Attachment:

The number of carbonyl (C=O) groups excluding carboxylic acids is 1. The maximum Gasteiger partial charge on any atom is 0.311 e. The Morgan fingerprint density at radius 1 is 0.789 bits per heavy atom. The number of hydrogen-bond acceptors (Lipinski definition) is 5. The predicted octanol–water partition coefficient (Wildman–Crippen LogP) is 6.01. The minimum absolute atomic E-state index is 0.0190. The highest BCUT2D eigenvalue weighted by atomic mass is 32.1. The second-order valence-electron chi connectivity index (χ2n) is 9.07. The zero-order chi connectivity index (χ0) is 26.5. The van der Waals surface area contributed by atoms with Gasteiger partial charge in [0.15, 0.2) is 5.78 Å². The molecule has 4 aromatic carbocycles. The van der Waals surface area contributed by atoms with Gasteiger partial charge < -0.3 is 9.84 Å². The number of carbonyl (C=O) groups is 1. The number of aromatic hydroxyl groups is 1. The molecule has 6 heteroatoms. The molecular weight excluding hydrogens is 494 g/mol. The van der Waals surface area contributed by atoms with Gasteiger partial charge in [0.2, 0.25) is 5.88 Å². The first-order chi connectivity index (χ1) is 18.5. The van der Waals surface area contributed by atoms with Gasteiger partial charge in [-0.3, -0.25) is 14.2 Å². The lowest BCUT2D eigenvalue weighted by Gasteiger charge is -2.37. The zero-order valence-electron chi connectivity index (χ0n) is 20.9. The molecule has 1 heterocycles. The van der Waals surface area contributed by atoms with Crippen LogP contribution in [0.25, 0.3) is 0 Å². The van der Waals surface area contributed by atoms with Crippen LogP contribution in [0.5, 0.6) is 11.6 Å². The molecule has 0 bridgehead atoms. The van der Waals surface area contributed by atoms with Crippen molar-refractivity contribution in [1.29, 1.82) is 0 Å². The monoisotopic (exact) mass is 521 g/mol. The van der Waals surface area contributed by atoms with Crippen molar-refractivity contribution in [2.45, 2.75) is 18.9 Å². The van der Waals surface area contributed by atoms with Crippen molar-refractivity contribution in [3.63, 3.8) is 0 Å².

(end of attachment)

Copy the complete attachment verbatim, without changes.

The number of carbonyl (C=O) groups excluding carboxylic acids is 1. The maximum Gasteiger partial charge on any atom is 0.311 e. The Morgan fingerprint density at radius 1 is 0.789 bits per heavy atom. The number of hydrogen-bond acceptors (Lipinski definition) is 5. The predicted octanol–water partition coefficient (Wildman–Crippen LogP) is 6.01. The minimum absolute atomic E-state index is 0.0190. The highest BCUT2D eigenvalue weighted by atomic mass is 32.1. The second-order valence-electron chi connectivity index (χ2n) is 9.07. The zero-order chi connectivity index (χ0) is 26.5. The van der Waals surface area contributed by atoms with Gasteiger partial charge in [0.15, 0.2) is 5.78 Å². The molecule has 4 aromatic carbocycles. The van der Waals surface area contributed by atoms with Gasteiger partial charge < -0.3 is 9.84 Å². The number of carbonyl (C=O) groups is 1. The number of aromatic hydroxyl groups is 1. The molecule has 6 heteroatoms. The molecular weight excluding hydrogens is 494 g/mol. The van der Waals surface area contributed by atoms with Gasteiger partial charge in [0.2, 0.25) is 5.88 Å². The first-order chi connectivity index (χ1) is 18.5. The van der Waals surface area contributed by atoms with Gasteiger partial charge in [-0.3, -0.25) is 14.2 Å². The lowest BCUT2D eigenvalue weighted by Gasteiger charge is -2.37. The zero-order valence-electron chi connectivity index (χ0n) is 20.9. The molecule has 1 heterocycles. The van der Waals surface area contributed by atoms with Crippen LogP contribution in [0.25, 0.3) is 0 Å². The van der Waals surface area contributed by atoms with Crippen LogP contribution in [0.5, 0.6) is 11.6 Å². The molecule has 0 bridgehead atoms. The van der Waals surface area contributed by atoms with Crippen molar-refractivity contribution in [1.29, 1.82) is 0 Å². The monoisotopic (exact) mass is 521 g/mol. The van der Waals surface area contributed by atoms with Crippen molar-refractivity contribution in [2.45, 2.75) is 18.9 Å². The van der Waals surface area contributed by atoms with Crippen molar-refractivity contribution in [3.63, 3.8) is 0 Å².